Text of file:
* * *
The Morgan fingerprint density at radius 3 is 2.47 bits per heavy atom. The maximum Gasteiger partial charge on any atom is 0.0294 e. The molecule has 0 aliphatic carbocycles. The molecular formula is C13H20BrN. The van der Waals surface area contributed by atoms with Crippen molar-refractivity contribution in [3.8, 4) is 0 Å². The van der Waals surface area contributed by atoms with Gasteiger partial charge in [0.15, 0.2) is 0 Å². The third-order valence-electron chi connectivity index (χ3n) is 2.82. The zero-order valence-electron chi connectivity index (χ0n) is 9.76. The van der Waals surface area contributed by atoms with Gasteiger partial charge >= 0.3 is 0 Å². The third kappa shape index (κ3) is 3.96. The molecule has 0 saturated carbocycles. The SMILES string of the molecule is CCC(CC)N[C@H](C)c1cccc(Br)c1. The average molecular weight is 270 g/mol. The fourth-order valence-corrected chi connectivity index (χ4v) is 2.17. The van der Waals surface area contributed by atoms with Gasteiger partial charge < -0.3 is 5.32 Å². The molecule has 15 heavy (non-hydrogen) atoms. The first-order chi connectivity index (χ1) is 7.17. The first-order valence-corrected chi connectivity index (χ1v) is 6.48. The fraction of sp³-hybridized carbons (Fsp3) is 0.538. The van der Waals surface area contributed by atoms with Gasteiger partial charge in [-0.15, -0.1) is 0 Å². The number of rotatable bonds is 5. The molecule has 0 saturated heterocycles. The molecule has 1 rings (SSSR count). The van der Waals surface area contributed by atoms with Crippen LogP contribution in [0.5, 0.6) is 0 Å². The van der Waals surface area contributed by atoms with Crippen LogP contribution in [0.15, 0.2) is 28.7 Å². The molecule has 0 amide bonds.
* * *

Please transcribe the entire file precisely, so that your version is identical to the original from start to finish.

The Morgan fingerprint density at radius 3 is 2.47 bits per heavy atom. The maximum Gasteiger partial charge on any atom is 0.0294 e. The molecule has 0 aliphatic carbocycles. The molecular formula is C13H20BrN. The van der Waals surface area contributed by atoms with Crippen molar-refractivity contribution in [3.8, 4) is 0 Å². The van der Waals surface area contributed by atoms with Gasteiger partial charge in [0.15, 0.2) is 0 Å². The third-order valence-electron chi connectivity index (χ3n) is 2.82. The zero-order valence-electron chi connectivity index (χ0n) is 9.76. The van der Waals surface area contributed by atoms with Gasteiger partial charge >= 0.3 is 0 Å². The third kappa shape index (κ3) is 3.96. The molecule has 0 saturated carbocycles. The SMILES string of the molecule is CCC(CC)N[C@H](C)c1cccc(Br)c1. The average molecular weight is 270 g/mol. The fourth-order valence-corrected chi connectivity index (χ4v) is 2.17. The van der Waals surface area contributed by atoms with Gasteiger partial charge < -0.3 is 5.32 Å². The molecule has 15 heavy (non-hydrogen) atoms. The first-order chi connectivity index (χ1) is 7.17. The first-order valence-corrected chi connectivity index (χ1v) is 6.48. The fraction of sp³-hybridized carbons (Fsp3) is 0.538. The van der Waals surface area contributed by atoms with Gasteiger partial charge in [-0.15, -0.1) is 0 Å². The number of rotatable bonds is 5. The molecule has 0 saturated heterocycles. The molecule has 1 rings (SSSR count). The van der Waals surface area contributed by atoms with Crippen LogP contribution in [0.5, 0.6) is 0 Å². The van der Waals surface area contributed by atoms with Crippen LogP contribution in [0.15, 0.2) is 28.7 Å². The molecule has 0 amide bonds.